A Japanese master of calligraphy retired to the country and he took an interest in the schoolchildren in their education and there was one boy there who was being brought up by his grandmother because both his parents had died and the teacher of calligraphy saw this boy and saw his schoolwork and he told the grandmother, he said: ‘when the time comes he ought to go to college in the capital and sure enough the grandmother made great sacrifices for bringing up the boy and made it clear that she was making great sacrifices and that she did not have very many friends.
People complain a lot if they don’t have many friends. When the time came, the teacher said: well now, he should go to the capital to study, and the president of one of the main universities is a friend of mine and I can write you a letter of introduction and he has a special hostel for students from the country who don’t have any money and I believe that with my recommendation he will accept the boy.
So the grandmother said: well, I shall be very lonely of course but for the boy’s sake I agree.’ So the master said: alright, I will write you the letter of introduction.’
She really expected to see something because this was a great master of calligraphy and he had these rare brushes from China, made with special hairs. But instead of these brushes he took an old pencil stub, blunt, and he just made two little cuts and picked it up and scribbled something which she couldn’t read. And he didn’t sign it or seal it which is absolutely compulsory in Japan. She was so terribly embarrassed but she couldn’t say anything.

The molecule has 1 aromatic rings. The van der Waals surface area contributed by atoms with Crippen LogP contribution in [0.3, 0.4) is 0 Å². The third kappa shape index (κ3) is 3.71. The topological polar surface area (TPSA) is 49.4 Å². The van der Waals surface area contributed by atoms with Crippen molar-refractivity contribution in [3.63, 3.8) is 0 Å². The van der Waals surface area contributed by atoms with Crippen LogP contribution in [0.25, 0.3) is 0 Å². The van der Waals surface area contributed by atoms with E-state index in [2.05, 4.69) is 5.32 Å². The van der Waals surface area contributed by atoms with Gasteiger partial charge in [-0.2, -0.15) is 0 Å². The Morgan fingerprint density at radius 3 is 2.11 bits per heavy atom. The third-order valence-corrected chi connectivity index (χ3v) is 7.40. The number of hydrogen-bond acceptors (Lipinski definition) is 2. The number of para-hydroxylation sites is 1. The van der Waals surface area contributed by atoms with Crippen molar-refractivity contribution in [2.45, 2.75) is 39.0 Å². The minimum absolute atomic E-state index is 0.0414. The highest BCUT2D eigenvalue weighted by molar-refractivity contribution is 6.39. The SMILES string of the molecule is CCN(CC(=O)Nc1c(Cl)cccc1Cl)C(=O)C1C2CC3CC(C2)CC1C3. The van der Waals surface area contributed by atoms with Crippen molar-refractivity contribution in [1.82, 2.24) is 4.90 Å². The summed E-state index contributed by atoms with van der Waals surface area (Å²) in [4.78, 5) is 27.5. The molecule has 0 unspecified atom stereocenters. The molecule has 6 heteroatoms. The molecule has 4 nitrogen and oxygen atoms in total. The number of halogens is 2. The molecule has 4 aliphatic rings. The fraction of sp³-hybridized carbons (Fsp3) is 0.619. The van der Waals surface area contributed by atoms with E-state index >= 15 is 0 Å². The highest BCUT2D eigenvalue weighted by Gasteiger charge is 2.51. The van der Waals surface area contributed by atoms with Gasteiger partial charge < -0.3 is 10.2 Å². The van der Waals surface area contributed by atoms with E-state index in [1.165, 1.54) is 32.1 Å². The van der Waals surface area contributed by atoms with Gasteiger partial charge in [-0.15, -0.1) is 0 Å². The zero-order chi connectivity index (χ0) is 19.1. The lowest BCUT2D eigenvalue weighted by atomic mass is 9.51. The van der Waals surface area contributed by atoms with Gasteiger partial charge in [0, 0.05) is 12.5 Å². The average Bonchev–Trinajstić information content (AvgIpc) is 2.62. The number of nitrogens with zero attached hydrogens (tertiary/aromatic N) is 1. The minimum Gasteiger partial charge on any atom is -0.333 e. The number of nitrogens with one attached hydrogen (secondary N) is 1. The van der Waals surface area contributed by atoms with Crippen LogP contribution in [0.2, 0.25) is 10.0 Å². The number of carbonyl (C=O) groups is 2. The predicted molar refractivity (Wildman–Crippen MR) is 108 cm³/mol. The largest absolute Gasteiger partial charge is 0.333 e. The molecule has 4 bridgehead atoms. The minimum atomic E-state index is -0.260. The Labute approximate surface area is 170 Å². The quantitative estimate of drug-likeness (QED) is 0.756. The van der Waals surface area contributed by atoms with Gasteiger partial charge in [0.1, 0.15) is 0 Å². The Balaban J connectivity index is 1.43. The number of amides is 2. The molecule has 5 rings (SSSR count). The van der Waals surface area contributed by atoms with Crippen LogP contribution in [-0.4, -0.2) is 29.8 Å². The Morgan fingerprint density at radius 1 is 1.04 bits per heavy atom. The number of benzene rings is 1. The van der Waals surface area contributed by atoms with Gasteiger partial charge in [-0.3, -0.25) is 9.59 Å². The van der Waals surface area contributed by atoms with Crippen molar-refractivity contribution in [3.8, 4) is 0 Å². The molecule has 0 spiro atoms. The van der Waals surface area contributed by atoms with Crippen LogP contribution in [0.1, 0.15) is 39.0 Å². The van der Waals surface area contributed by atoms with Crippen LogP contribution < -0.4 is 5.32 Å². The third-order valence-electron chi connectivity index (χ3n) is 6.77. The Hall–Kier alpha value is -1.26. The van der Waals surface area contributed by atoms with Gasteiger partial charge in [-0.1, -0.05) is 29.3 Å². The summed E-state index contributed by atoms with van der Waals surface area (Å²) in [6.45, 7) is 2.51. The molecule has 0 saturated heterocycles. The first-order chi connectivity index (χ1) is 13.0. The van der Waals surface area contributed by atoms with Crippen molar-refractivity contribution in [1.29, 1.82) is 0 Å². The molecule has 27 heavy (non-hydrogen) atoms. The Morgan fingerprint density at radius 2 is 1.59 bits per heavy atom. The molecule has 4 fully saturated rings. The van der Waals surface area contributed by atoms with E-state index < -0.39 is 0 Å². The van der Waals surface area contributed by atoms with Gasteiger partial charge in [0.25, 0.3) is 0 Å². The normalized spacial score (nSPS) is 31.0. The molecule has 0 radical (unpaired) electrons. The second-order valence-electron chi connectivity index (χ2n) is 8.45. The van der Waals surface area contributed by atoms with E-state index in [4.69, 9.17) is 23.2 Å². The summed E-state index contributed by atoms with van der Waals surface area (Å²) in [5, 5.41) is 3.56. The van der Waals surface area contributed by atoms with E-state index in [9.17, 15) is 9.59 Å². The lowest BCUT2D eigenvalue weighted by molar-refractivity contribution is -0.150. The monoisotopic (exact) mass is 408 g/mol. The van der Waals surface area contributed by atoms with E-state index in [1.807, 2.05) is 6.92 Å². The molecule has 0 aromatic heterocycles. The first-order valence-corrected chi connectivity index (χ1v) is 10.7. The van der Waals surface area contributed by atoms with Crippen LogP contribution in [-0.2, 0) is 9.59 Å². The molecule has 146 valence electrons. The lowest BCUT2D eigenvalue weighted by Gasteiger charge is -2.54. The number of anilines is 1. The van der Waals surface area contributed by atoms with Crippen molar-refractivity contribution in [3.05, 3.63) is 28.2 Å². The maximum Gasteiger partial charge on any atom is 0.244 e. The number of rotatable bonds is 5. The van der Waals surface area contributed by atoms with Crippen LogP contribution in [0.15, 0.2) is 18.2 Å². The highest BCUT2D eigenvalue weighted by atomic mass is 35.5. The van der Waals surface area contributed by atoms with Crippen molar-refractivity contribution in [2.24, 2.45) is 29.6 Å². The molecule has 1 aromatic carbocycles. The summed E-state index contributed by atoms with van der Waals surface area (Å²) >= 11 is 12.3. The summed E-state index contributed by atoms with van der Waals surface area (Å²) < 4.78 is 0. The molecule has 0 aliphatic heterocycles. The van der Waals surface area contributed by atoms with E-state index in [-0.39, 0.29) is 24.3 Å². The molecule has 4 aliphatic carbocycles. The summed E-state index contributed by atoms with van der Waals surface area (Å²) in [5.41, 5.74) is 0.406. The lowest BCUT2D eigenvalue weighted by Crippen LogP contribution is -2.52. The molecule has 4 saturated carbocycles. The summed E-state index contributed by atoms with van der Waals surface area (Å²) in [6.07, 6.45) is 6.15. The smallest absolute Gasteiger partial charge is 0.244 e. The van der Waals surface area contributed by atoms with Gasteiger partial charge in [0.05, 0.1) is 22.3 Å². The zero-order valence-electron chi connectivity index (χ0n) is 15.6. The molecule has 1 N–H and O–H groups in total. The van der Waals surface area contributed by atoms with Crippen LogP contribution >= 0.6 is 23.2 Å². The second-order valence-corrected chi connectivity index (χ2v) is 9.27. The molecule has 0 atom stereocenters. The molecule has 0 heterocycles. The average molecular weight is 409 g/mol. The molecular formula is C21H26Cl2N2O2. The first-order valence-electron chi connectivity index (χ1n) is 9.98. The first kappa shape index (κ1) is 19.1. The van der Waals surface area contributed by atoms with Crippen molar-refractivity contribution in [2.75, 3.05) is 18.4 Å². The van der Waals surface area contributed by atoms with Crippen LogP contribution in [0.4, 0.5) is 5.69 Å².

He took the envelope and addressed it very carefully to the President. She thought ‘I can’t show this to the President. Anybody could have scribbled this. Anyway, she took it and they went up and the master gave her the money for the railway ticket and when they went in. The President saw them immediately and he was holding this letter of introduction and he said: ‘This is a masterpiece, you know.
He is using an old, blunt pencil but he has such control that he can imitate the brush-strokes. Who else could have done that? I am going to keep this as a treasure and of course I’ll take the boy.’ So he took the boy and she went back. She wasn’t quite as lonely as she expected. People started dropping in and bringing her little presents and talked to her for half an hour.
One day one of them said to her: ‘Do you know why people like me come and see you? I’ll tell you. In the old days you used to complain rather a lot and it was a bit tiring but now you hardly speak at all. But when we leave here after being with you for half an hour, we find we’ve got a new courage and a new sort of inspiration for facing life and I’m only saying this because I want to ask you, what made the change in you?’
So the old lady told her the story about the pencil stub.
She said: you know I kept thinking why did he do it? He had all these wonderful brushes there and could have brushed wonderful things. Why did he do it?
And she said: I kept on thinking; why? why? Pencil stub, pencil stub, and I woke up one morning and I suddenly realised: ‘I am the pencil stub.
My life is practically at an end now. My mind is dull and blunt but there are just two little cuts cutting away my selfishness. The Buddha can write a masterpiece and since then I felt a strength holding me and peace within’.
Different schools have methods for attracting and stimulating the mind and one of these is to set riddles. In the different sects of the Zen, one of them relies mainly on the sitting and the other tries to engage all the faculties of the mind by setting these riddles. This system, as a formal system, arose in China. It is like the parables of Christ. There are parables in the Old Testament but Christ was the first teacher to use them systematically as a method of instruction.